17. A dipole antenna made from a cylinder (and thus meshed into triangles) presents two common problems to users: Firstly how to excite the dipole and secondly how to create a mesh that follows the curvature of the dipole but which is not overly discretised. This how-to gives a step-by-step guide to creating this antenna. Step by step Create a cylinder with length equal to the total length of the dipole antenna. Split the cylinder in half on the XY plane (assuming the cylinder was created on the Z-axis). Union the two halves. Create a cutplane in the YZ or XZ plane. Delete the Face inside the cylinder on the XY plane. On the Source/Load tab click on Edge port - for the Positive faces click in the 3D view on the top half of the cylinder (this should populate the Positive faces box. Do the same for Negative faces. Then click Create to complete the port. Create a voltage source. An alternative to the edge port would be to insert a small separation between the dipole halves and create a short wire between the halves. Then a wire port can be used. Meshing: Since the geometry is curved, the mesh will have to represent the curvature. The advanced tab of the Create Mesh dialog can be used to adjust the curved geometry approximation settings. Alternatively, for MoM solutions users can enable Higher Order Basis Functions. CADFEKO will then mesh curved triangles. dipole1.cfx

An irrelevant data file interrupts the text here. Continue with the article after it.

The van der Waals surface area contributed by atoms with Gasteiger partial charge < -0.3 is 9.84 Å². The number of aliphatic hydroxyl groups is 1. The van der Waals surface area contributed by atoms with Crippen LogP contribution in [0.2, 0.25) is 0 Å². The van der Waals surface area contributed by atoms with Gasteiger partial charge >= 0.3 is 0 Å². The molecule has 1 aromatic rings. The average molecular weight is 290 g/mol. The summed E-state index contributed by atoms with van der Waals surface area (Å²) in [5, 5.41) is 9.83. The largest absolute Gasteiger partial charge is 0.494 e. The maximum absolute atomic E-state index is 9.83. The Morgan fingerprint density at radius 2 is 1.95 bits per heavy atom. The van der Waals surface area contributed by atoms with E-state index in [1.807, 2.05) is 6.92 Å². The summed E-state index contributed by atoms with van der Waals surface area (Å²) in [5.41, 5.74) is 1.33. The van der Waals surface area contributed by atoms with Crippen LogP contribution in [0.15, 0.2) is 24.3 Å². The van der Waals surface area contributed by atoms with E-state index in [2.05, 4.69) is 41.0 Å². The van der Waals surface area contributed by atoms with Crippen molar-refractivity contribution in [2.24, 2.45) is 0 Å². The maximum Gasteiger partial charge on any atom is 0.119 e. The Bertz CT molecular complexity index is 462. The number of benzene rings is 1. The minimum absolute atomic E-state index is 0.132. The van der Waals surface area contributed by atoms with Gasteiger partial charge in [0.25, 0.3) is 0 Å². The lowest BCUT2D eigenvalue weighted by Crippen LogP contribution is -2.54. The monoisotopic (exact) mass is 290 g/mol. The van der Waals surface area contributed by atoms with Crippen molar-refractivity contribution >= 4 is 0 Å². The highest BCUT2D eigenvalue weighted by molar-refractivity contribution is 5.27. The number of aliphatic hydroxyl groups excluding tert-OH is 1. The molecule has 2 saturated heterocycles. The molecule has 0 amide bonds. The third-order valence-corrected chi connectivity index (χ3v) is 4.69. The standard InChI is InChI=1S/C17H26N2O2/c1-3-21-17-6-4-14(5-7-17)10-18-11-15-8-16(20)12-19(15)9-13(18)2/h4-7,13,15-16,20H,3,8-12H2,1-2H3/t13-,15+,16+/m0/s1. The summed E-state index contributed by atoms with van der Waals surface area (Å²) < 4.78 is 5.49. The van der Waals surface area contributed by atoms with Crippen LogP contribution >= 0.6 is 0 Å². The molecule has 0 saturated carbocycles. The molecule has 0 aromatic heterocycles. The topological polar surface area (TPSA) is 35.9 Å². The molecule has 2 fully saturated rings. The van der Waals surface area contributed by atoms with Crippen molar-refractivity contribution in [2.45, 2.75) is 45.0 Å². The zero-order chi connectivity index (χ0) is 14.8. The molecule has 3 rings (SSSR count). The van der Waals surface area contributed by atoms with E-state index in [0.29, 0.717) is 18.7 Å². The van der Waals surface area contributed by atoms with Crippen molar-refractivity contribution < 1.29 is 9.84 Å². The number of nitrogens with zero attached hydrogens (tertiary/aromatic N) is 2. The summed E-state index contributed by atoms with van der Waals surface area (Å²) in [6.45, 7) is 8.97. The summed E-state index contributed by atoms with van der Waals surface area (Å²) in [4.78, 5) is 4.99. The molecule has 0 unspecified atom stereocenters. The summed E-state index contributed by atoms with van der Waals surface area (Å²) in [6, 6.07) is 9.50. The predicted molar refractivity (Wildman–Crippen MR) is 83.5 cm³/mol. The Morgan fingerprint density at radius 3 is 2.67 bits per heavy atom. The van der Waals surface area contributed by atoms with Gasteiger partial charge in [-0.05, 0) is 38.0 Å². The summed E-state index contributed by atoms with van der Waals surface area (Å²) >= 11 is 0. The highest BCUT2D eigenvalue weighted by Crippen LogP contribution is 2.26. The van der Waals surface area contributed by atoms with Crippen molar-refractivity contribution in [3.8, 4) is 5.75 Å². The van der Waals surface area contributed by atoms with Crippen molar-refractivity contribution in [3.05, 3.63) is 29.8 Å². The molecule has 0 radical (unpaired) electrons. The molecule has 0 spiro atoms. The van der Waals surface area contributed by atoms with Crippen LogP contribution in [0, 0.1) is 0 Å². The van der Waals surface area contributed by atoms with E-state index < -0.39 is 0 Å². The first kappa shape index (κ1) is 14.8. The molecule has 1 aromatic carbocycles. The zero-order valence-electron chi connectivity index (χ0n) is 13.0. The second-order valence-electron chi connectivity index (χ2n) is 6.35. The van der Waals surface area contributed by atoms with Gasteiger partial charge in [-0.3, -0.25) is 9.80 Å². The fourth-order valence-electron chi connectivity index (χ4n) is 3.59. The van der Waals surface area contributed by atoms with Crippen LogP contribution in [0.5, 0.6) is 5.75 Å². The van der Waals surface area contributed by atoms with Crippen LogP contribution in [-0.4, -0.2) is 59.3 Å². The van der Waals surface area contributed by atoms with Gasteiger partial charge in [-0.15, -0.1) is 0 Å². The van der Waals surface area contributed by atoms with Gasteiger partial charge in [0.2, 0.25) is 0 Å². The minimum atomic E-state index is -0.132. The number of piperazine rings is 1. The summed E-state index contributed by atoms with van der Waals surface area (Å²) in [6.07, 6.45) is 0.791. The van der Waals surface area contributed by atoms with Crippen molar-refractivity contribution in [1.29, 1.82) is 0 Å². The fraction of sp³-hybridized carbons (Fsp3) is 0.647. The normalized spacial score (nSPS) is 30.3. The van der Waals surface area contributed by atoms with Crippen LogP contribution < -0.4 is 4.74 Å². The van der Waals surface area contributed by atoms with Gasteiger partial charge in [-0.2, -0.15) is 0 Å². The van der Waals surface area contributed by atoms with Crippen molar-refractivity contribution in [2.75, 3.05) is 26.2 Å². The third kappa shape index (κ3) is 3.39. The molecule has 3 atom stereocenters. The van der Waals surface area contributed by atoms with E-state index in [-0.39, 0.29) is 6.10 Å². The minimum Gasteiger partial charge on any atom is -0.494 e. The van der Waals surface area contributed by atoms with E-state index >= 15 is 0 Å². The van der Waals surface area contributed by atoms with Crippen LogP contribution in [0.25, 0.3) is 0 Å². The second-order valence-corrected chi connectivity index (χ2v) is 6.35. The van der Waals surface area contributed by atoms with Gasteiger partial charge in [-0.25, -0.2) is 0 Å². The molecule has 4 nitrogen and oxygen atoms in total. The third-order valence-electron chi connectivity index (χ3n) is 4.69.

18. I have to model a dipole using cylinders (can't use segments since the dipole is very "fat"), but I don't know how to create the excitation for such a dipole. Can someone help?